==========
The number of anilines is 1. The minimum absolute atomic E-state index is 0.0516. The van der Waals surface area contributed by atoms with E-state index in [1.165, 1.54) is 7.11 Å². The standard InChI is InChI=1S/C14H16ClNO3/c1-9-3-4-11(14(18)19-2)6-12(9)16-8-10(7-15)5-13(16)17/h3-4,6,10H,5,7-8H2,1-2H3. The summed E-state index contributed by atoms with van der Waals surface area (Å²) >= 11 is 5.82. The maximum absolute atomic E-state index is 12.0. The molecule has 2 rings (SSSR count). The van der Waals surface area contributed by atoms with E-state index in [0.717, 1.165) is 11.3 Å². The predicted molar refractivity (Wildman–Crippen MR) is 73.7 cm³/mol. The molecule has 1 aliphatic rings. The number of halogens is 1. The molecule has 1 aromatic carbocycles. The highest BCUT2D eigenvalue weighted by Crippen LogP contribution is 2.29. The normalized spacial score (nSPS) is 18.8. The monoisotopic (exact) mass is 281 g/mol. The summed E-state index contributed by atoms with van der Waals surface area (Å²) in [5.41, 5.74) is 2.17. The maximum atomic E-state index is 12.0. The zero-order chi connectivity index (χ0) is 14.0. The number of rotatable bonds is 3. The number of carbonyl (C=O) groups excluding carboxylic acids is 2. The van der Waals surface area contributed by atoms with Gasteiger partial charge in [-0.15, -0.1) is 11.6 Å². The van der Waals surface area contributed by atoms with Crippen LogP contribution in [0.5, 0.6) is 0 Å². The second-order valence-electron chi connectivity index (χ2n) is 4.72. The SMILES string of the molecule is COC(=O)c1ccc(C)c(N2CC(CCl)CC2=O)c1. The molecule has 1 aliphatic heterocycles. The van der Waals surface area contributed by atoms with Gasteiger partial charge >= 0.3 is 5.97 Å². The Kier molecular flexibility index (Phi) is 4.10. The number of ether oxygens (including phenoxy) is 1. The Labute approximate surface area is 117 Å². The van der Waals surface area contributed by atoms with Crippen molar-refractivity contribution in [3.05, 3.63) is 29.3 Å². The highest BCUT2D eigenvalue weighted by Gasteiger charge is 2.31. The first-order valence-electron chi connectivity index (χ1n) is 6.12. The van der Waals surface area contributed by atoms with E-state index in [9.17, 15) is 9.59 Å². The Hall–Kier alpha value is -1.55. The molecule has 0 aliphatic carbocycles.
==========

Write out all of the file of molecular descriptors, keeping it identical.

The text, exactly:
The number of anilines is 1. The minimum absolute atomic E-state index is 0.0516. The van der Waals surface area contributed by atoms with E-state index in [1.165, 1.54) is 7.11 Å². The standard InChI is InChI=1S/C14H16ClNO3/c1-9-3-4-11(14(18)19-2)6-12(9)16-8-10(7-15)5-13(16)17/h3-4,6,10H,5,7-8H2,1-2H3. The summed E-state index contributed by atoms with van der Waals surface area (Å²) >= 11 is 5.82. The maximum absolute atomic E-state index is 12.0. The molecule has 2 rings (SSSR count). The van der Waals surface area contributed by atoms with E-state index in [0.717, 1.165) is 11.3 Å². The predicted molar refractivity (Wildman–Crippen MR) is 73.7 cm³/mol. The molecule has 1 aliphatic rings. The number of halogens is 1. The molecule has 1 aromatic carbocycles. The highest BCUT2D eigenvalue weighted by Crippen LogP contribution is 2.29. The normalized spacial score (nSPS) is 18.8. The monoisotopic (exact) mass is 281 g/mol. The summed E-state index contributed by atoms with van der Waals surface area (Å²) in [5.41, 5.74) is 2.17. The maximum atomic E-state index is 12.0. The zero-order chi connectivity index (χ0) is 14.0. The number of rotatable bonds is 3. The number of carbonyl (C=O) groups excluding carboxylic acids is 2. The van der Waals surface area contributed by atoms with Gasteiger partial charge in [-0.15, -0.1) is 11.6 Å². The van der Waals surface area contributed by atoms with Crippen LogP contribution in [0.5, 0.6) is 0 Å². The second-order valence-electron chi connectivity index (χ2n) is 4.72. The SMILES string of the molecule is COC(=O)c1ccc(C)c(N2CC(CCl)CC2=O)c1. The molecule has 1 aliphatic heterocycles. The van der Waals surface area contributed by atoms with Gasteiger partial charge >= 0.3 is 5.97 Å². The Kier molecular flexibility index (Phi) is 4.10. The number of ether oxygens (including phenoxy) is 1. The Labute approximate surface area is 117 Å². The van der Waals surface area contributed by atoms with Crippen molar-refractivity contribution in [3.05, 3.63) is 29.3 Å². The highest BCUT2D eigenvalue weighted by Gasteiger charge is 2.31. The first-order valence-electron chi connectivity index (χ1n) is 6.12. The van der Waals surface area contributed by atoms with E-state index in [9.17, 15) is 9.59 Å². The Hall–Kier alpha value is -1.55. The molecule has 0 aliphatic carbocycles.